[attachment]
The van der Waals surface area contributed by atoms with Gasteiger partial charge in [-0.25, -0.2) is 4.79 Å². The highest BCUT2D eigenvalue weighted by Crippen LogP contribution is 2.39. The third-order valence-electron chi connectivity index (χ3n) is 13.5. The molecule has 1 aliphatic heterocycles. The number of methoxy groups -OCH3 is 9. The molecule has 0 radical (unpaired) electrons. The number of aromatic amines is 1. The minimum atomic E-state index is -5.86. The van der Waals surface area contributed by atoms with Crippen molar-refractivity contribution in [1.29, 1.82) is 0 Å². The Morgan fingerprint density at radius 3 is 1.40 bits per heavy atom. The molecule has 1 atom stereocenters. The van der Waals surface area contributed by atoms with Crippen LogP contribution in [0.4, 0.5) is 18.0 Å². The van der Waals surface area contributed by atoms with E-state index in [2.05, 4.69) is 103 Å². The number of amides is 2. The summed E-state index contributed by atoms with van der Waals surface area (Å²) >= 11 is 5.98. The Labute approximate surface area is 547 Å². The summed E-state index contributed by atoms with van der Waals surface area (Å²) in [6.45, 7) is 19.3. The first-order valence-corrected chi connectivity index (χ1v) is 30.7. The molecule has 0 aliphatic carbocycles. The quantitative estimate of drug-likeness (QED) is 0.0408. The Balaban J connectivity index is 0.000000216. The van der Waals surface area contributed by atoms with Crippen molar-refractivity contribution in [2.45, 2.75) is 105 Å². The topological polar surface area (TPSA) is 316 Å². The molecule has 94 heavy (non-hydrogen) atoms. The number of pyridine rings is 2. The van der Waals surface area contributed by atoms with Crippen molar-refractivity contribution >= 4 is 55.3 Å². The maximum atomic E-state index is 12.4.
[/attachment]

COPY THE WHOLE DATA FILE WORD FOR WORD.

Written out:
The van der Waals surface area contributed by atoms with Gasteiger partial charge in [-0.25, -0.2) is 4.79 Å². The highest BCUT2D eigenvalue weighted by Crippen LogP contribution is 2.39. The third-order valence-electron chi connectivity index (χ3n) is 13.5. The molecule has 1 aliphatic heterocycles. The number of methoxy groups -OCH3 is 9. The molecule has 0 radical (unpaired) electrons. The number of aromatic amines is 1. The minimum atomic E-state index is -5.86. The van der Waals surface area contributed by atoms with Crippen molar-refractivity contribution in [1.29, 1.82) is 0 Å². The Morgan fingerprint density at radius 3 is 1.40 bits per heavy atom. The molecule has 1 atom stereocenters. The van der Waals surface area contributed by atoms with Crippen LogP contribution in [0.4, 0.5) is 18.0 Å². The van der Waals surface area contributed by atoms with E-state index in [2.05, 4.69) is 103 Å². The number of amides is 2. The summed E-state index contributed by atoms with van der Waals surface area (Å²) >= 11 is 5.98. The Labute approximate surface area is 547 Å². The summed E-state index contributed by atoms with van der Waals surface area (Å²) in [6.45, 7) is 19.3. The first-order valence-corrected chi connectivity index (χ1v) is 30.7. The molecule has 0 aliphatic carbocycles. The quantitative estimate of drug-likeness (QED) is 0.0408. The Balaban J connectivity index is 0.000000216. The van der Waals surface area contributed by atoms with Crippen molar-refractivity contribution in [2.45, 2.75) is 105 Å². The topological polar surface area (TPSA) is 316 Å². The molecule has 94 heavy (non-hydrogen) atoms. The number of pyridine rings is 2. The van der Waals surface area contributed by atoms with Crippen molar-refractivity contribution >= 4 is 55.3 Å². The maximum atomic E-state index is 12.4.